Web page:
Kenneth Branagh Theatre Company's THE WINTER'S TALE at the Garrick (#NTLive)

It's very hard for me to critique a show that is written by an actual legend and considering William Shakespeare is arguably the greatest playwright in history, I can't exactly sit here and start arguing with his original text. What I can talk about though are the artistic choices made for this revival of The Winter's Tale, a relatively lesser-known Shakespeare play, and the affects that those choices had upon me.

My friend Chaya and I made a New Year's Resolution between the two of us to try our hardest to catch every single play in the Kenneth Branagh season at the Garrick this year, but considering The Winter's Tale sold out pretty immediately due to both Dame Judi Dench and Kenneth Branagh himself starring in the production, we decided to take a look at the encore #NTLive screening yesterevening instead along with my good friend Em (from OhMyMusicals) and found my feelings leaving the theatre cinema to be incredibly mixed: I felt very happy with the majority of the artistic choices that were made with the production (and with Kenneth Branagh at the helm, why wouldn't I be), but I felt incredibly underwhelmed regarding the hype and hysteria surrounding this "landmark revival" that I'd been hearing about on the theatre scene. 

I think my main problem with The Winter's Tale was that the story is reasonably dry, which probably explains why the show is produced significantly less than Shakespeare's main classics like Much Ado and Othello; the story basically follows a man who accuses his wife of adultery, which in turn kills loads of people in shock or forces them to move away all before returning after 16 years and culminating in a happily ever after... is that even right? I found myself so lost in the Shakespearean language used that, as funny as it may sound, sounded so Shakespearean that it almost felt like a language parody. Though it was wonderful to see the original text being performed, I truly felt so lost at times due to the complex language and the lack of any real precise direction to help the audience with the ludicrous lexis they were reciting. As well as this, I also found it very underwhelming as a newcomer to the play to see that Judi Dench's character was one that isn't used in the play very much at all. Of course this play was not written with the intent of having a very popular actor playing the role, but I found the difference between what the advertising campaign suggests and what the play portrays to be very surprising.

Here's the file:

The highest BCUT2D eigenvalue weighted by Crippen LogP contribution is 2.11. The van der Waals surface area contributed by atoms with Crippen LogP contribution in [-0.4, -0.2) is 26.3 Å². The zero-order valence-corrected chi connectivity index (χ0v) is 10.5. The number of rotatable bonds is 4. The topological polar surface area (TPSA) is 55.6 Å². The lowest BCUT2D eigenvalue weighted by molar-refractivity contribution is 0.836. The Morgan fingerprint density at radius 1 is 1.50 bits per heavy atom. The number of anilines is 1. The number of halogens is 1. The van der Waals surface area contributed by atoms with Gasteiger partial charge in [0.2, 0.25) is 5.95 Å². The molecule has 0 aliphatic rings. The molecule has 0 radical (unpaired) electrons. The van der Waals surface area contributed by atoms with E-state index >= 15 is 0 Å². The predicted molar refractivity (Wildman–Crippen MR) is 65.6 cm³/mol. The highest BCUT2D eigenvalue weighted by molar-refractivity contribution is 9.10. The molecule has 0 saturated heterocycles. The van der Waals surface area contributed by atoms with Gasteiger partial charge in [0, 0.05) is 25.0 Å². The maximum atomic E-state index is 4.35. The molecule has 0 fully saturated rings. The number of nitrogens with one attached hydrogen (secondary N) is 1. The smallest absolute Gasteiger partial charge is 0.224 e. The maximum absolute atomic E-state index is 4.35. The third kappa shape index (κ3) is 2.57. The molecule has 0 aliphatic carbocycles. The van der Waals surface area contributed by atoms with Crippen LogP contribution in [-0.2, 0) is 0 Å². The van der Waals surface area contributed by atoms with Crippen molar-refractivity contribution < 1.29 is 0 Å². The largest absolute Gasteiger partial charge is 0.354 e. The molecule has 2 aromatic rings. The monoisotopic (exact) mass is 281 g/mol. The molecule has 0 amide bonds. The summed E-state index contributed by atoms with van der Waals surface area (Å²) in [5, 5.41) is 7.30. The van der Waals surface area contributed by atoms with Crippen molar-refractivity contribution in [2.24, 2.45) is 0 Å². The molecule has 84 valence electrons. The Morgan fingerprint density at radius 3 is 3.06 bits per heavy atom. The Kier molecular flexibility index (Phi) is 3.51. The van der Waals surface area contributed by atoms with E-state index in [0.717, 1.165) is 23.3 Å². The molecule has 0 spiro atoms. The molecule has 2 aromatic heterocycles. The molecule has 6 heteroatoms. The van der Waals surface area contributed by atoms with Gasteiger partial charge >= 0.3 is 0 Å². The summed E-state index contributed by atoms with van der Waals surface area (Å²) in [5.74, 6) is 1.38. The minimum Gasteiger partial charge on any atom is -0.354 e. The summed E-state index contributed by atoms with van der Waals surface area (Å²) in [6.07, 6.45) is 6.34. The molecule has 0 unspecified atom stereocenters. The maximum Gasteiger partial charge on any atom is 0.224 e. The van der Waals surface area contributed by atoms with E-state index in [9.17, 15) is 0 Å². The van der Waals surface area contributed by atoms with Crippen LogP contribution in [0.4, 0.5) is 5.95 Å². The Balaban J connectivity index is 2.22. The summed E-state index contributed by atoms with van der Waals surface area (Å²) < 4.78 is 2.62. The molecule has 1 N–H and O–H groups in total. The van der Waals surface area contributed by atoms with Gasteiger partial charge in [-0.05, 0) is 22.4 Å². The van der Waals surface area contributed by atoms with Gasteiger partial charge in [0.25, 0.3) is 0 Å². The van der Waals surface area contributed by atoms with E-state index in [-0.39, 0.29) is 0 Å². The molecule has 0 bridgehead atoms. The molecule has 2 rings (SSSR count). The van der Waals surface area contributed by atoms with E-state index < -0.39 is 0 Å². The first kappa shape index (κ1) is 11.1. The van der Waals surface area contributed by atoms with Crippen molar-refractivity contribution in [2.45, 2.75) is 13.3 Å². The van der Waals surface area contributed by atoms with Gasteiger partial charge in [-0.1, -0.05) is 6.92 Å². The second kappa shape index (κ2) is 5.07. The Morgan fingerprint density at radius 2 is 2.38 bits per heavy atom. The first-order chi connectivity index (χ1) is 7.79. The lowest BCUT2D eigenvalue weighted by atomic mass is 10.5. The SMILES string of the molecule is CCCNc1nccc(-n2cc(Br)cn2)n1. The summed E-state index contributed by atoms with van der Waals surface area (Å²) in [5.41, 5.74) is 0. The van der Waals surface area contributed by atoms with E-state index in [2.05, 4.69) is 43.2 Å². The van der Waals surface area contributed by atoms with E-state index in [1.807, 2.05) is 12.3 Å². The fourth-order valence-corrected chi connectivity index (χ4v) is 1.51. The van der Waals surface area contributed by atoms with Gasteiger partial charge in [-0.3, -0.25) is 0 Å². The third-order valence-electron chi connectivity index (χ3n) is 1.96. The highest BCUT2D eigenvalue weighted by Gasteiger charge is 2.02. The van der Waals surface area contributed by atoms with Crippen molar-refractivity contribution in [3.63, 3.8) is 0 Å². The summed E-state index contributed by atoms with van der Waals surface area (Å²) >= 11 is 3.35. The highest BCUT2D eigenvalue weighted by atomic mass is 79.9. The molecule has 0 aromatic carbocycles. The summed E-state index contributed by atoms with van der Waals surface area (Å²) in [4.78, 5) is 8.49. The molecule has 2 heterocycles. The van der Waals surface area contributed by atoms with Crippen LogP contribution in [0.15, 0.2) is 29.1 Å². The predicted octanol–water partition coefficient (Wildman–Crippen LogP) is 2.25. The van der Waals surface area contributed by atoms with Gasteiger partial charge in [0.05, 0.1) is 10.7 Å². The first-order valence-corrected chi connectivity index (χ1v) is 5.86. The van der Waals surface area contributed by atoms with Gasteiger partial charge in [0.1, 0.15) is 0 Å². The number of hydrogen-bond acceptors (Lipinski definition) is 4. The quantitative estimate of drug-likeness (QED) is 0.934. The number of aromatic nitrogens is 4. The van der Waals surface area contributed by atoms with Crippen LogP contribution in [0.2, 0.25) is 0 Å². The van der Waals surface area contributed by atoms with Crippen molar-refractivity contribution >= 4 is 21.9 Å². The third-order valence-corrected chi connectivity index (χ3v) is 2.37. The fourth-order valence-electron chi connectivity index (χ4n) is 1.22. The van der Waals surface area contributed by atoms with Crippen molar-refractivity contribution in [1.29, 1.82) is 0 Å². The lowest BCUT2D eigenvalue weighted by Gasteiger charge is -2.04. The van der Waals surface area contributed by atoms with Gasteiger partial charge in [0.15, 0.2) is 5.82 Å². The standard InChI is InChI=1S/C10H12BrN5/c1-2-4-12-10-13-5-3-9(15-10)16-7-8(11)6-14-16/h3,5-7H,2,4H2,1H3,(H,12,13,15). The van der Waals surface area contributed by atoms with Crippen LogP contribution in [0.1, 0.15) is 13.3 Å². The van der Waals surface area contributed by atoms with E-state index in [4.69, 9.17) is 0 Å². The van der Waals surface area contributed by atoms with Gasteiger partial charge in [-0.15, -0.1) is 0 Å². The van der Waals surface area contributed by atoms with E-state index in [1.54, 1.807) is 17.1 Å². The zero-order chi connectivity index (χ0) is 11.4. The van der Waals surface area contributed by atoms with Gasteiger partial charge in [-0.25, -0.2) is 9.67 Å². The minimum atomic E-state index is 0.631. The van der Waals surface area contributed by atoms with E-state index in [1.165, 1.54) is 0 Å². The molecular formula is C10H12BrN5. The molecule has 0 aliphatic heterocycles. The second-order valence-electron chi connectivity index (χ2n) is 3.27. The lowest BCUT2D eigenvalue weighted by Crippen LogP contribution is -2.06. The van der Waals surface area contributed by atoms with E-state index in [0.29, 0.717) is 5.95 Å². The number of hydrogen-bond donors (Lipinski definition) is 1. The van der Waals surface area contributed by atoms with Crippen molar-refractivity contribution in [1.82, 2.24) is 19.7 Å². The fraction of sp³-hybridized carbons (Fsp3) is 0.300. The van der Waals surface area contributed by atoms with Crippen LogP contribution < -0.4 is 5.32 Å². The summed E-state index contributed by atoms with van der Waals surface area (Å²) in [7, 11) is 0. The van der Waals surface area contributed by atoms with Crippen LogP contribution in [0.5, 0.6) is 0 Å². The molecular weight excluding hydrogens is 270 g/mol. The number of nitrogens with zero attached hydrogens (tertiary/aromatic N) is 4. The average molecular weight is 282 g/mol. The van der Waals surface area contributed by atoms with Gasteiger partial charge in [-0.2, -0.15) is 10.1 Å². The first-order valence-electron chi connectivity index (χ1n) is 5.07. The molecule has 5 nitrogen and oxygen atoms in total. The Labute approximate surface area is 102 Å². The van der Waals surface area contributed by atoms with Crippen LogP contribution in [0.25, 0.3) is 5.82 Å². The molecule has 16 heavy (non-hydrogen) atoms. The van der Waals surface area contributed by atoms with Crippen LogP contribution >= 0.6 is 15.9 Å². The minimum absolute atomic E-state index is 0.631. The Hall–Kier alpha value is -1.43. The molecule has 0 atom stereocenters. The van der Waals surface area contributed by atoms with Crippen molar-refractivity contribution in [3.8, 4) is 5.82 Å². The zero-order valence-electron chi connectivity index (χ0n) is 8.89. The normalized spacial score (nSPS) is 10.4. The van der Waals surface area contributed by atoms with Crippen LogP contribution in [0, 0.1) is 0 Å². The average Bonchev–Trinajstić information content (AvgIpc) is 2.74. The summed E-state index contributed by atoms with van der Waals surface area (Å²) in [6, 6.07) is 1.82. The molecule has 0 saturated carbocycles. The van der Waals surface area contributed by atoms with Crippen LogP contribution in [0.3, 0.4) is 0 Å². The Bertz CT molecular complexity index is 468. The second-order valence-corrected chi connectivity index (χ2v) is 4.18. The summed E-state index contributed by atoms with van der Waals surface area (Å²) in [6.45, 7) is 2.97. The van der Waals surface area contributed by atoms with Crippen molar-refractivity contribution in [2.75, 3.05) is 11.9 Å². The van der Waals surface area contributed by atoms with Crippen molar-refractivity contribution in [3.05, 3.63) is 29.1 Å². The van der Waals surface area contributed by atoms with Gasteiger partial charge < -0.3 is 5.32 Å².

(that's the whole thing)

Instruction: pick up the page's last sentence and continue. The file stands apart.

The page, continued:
It was the sublime performances though that really sold this production to me as something worth my £13 and three hours of my time. Kenneth Branagh was a true standout and in addition to his typically incredible performance that you can tell he has truly thrown himself into, you really got the vibe that he was loving what he was doing even through the cinema screen; Branagh is clearly very proud of what he has brought together both in The Winter's Tale and this year at the Garrick in general, and that radiates throughout his performance. Dame Judi Dench was of course a highlight as well with some wonderful comedic moments too - it's always a joy to see Miss Dench ooze class whenever she performs. Other standout performances included City of Angels alum Hadley Fraser who continued to give a solid and complex portrayal throughout.

As I said before, I'm seeing every single play in the Kenneth Branagh season this year (on my own accord) so expect to see reviews for each show in the season periodically throughout the year on this blog. If you've seen The Winter's Tale then tweet me @shaunycat or @smusicalmusings to let me know what you thought!

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